Obviously you can TDD algorithms incrementally, whether it’s worthwhile I’m not so sure.  Typically you’re implementing an algorithm because there is a set of rules to follow. Implementing each rule one at a time might help keep you focussed, but you always need to be aware of the algorithm as a whole.

Using TDD to drive an OO design is different. There can be many, similarly correct object models that vary only by subtle nuances. TDD can help guide your design and choose between the nuances. While you still need to think of the overall system design, TDD done outside-in is very deliberately trying to limit the things you need to worry about at any given stage: focus on one pair of interactions at a time. This is where TDD is strongest: providing a framework for completing a large task in small, manageable increments.

Even if the problem we chose wasn’t ideal, overall I found the TDD against the clock session a great way to practice the discipline of keeping your commits small, with constant refactoring, working incrementally towards a better design.

How do you move a mountain? Simply move it one teaspoonful at a time.


Pairing Patterns

Pair programming is hard. When most developers start pairing it feels unnatural. After a lifetime of coding alone, headphones on, no human contact; suddenly talking about every damned line of code can seem weird. Counter-productive, even.

And yet… effective pairing is the cheapest way to improve code quality. Despite what superficially seems like a halving in productivity – after all, your team of eight developers are only working on four things now instead of eight! – it turns out that productivity doesn’t drop at all. If anything, I’ve seen the opposite.

Going it Alone

In my experience most developers are used to, and feel most comfortable, coding on their own. It seems the most natural way to write code. But it introduces all sorts of problems.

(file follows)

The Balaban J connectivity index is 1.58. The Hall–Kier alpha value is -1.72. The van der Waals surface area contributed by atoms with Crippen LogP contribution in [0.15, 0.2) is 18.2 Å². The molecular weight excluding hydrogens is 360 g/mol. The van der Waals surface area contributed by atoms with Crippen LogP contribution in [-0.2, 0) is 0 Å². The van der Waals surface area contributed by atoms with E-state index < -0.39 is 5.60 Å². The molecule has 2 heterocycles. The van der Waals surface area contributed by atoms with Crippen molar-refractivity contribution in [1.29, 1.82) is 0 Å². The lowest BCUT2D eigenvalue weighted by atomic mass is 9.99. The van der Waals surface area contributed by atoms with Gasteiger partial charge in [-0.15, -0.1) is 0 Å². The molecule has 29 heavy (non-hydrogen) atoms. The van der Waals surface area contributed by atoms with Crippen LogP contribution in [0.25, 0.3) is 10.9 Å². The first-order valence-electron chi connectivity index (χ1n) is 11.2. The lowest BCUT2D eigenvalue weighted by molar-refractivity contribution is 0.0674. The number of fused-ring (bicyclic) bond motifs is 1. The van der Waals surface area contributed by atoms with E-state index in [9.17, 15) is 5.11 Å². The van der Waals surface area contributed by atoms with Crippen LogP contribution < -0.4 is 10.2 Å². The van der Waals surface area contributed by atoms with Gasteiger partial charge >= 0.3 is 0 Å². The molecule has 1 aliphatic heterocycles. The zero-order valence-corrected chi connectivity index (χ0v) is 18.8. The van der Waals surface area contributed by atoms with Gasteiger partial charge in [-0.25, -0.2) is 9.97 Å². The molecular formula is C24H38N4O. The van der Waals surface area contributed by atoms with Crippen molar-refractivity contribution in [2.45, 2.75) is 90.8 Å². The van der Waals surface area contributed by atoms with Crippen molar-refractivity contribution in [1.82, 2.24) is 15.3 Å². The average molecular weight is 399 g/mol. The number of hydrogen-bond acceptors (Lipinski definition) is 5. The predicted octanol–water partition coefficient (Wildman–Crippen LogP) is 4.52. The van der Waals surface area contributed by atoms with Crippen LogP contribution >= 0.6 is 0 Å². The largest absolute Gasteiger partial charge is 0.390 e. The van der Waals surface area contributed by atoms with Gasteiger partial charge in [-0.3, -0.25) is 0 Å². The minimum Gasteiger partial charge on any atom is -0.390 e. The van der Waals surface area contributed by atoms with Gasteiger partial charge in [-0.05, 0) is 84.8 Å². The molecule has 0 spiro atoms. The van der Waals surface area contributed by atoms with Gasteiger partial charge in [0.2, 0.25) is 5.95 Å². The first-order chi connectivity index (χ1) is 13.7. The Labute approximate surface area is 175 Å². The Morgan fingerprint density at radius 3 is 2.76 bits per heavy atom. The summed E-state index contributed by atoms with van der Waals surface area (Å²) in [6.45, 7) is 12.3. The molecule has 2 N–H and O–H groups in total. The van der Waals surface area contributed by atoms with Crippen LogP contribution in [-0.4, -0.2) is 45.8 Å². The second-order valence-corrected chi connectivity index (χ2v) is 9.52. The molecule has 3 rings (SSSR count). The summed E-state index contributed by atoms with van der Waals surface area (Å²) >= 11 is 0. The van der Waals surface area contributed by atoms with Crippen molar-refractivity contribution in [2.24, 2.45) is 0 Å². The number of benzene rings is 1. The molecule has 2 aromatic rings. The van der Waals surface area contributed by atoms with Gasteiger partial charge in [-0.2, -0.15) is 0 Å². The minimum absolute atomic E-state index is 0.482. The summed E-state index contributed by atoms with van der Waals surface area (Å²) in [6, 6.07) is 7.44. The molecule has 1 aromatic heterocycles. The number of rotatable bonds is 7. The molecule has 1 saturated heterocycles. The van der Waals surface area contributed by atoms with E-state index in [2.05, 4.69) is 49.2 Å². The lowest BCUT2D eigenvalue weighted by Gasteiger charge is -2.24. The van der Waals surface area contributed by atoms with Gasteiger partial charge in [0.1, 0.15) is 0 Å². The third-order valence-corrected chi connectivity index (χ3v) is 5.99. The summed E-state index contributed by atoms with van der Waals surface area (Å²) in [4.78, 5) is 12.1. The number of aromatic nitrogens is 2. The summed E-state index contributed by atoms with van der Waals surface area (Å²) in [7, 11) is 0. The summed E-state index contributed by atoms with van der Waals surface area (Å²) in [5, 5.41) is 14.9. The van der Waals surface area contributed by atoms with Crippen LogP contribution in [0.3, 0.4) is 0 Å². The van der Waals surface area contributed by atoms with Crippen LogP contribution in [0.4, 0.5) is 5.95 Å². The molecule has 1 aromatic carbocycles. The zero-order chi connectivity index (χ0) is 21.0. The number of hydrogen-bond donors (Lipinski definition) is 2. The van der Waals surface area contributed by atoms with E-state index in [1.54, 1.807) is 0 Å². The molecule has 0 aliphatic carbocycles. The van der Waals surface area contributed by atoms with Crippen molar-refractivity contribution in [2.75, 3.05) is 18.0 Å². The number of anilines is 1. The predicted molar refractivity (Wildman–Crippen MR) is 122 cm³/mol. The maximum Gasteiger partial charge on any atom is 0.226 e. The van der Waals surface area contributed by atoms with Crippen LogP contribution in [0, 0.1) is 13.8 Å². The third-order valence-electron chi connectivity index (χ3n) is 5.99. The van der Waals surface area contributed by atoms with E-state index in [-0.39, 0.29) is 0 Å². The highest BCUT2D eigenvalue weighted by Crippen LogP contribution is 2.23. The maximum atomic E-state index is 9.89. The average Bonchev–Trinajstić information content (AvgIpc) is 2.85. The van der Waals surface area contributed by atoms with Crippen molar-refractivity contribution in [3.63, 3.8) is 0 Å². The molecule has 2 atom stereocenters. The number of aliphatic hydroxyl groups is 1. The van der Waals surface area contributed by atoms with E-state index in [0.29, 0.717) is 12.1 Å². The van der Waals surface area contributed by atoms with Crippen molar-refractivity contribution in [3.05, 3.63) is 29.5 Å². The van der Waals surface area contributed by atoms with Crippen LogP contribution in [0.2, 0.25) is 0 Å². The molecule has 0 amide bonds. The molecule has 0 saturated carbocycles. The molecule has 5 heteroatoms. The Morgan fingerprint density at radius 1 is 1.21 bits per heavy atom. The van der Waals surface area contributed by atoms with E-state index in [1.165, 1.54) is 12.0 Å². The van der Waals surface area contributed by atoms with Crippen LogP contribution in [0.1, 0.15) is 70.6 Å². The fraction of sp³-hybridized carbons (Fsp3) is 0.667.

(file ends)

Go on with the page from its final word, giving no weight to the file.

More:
If you’re the only person that wrote this code there’s only one person that knows it, that means at 3am in 6 months time guess who’s getting the phone call? And what happens when you decide to leave? No, worse, what happens when that other guy decides to leave and now you’ve got a metric fuckton of code to support. And of course, he couldn’t code for shit. His code stinks. His design stinks. You question his ability, his morals, even his parentage. Because everybody codes to a different style it’s hard to maintain any consistency. This varies from the most trivial of stylistic complaints (braces on new lines, puhleeze, what a loser) to consistency of architectural approach and standardised tools and libraries. This makes picking up other people’s code hard.

When you’re coding on your own, it’s harder to be disciplined: I don’t need to write a unit test for this class, it’s pretty trivial. I don’t need to refactor this mess, I know how it works. With nobody looking over your shoulder it takes a lot more self-discipline to write the high quality code you know you ought to.

Getting Started Pairing

The easiest way to get started is to pair with someone that’s experienced at doing it. It can feel quite strange and quickly become dysfunctional if you’re not used to it, so having an experienced hand show you what effective pairing feels like is really important.

The most important thing to realise is that pairing is incredibly social. You will spend a massive amount of time talking. It turns out that days of coding can save literally minutes of thought up front. When you’re pairing, this thinking happens out loud as you argue about the best way to approach the design, the best way to test this class, the best way to refactor it.

This can feel alien at first and incredibly wasteful. Why don’t you just shut up and let me code? Because then we’ll just have to delete your crap code and you’ll feel bad. Or worse, we’ll push it so you don’t feel bad and then we’ll come back to this mess again and again over the coming months and pay an incredibly high price instead of spending another few minutes discussing it now until we agree.